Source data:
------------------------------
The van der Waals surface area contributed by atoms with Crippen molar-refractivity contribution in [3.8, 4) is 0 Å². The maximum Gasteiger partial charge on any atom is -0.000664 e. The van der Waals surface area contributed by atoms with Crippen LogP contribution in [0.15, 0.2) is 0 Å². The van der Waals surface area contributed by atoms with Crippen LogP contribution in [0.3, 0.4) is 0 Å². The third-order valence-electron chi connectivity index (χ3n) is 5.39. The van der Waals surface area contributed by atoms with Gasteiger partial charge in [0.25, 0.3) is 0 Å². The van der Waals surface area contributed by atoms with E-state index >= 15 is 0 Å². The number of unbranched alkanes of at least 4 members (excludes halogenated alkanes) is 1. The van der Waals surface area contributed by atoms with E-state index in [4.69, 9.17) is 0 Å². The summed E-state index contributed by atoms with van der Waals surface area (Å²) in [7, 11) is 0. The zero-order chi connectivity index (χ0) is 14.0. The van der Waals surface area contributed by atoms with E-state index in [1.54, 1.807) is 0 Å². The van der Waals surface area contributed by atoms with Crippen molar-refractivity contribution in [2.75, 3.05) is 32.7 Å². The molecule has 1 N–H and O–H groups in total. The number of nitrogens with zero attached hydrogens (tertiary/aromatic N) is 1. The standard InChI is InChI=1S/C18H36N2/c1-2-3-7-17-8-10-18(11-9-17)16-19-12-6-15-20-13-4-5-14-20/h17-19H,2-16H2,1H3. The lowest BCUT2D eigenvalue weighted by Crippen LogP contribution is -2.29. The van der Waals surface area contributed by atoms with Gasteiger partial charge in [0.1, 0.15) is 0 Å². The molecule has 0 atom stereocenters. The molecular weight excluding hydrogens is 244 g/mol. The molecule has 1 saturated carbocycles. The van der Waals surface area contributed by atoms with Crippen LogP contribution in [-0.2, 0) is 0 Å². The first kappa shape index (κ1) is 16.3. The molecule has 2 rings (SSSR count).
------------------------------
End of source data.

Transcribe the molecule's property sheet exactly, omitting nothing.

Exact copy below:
The van der Waals surface area contributed by atoms with Crippen molar-refractivity contribution in [3.8, 4) is 0 Å². The maximum Gasteiger partial charge on any atom is -0.000664 e. The van der Waals surface area contributed by atoms with Crippen LogP contribution in [0.15, 0.2) is 0 Å². The van der Waals surface area contributed by atoms with Crippen LogP contribution in [0.3, 0.4) is 0 Å². The third-order valence-electron chi connectivity index (χ3n) is 5.39. The van der Waals surface area contributed by atoms with Gasteiger partial charge in [0.25, 0.3) is 0 Å². The van der Waals surface area contributed by atoms with E-state index >= 15 is 0 Å². The number of unbranched alkanes of at least 4 members (excludes halogenated alkanes) is 1. The van der Waals surface area contributed by atoms with E-state index in [4.69, 9.17) is 0 Å². The summed E-state index contributed by atoms with van der Waals surface area (Å²) in [7, 11) is 0. The zero-order chi connectivity index (χ0) is 14.0. The van der Waals surface area contributed by atoms with E-state index in [1.54, 1.807) is 0 Å². The van der Waals surface area contributed by atoms with Crippen molar-refractivity contribution in [2.75, 3.05) is 32.7 Å². The molecule has 1 N–H and O–H groups in total. The number of nitrogens with zero attached hydrogens (tertiary/aromatic N) is 1. The standard InChI is InChI=1S/C18H36N2/c1-2-3-7-17-8-10-18(11-9-17)16-19-12-6-15-20-13-4-5-14-20/h17-19H,2-16H2,1H3. The lowest BCUT2D eigenvalue weighted by Crippen LogP contribution is -2.29. The van der Waals surface area contributed by atoms with Gasteiger partial charge in [0.1, 0.15) is 0 Å². The molecule has 0 atom stereocenters. The molecular weight excluding hydrogens is 244 g/mol. The molecule has 1 saturated carbocycles. The van der Waals surface area contributed by atoms with Crippen LogP contribution in [-0.2, 0) is 0 Å². The first kappa shape index (κ1) is 16.3. The molecule has 2 rings (SSSR count).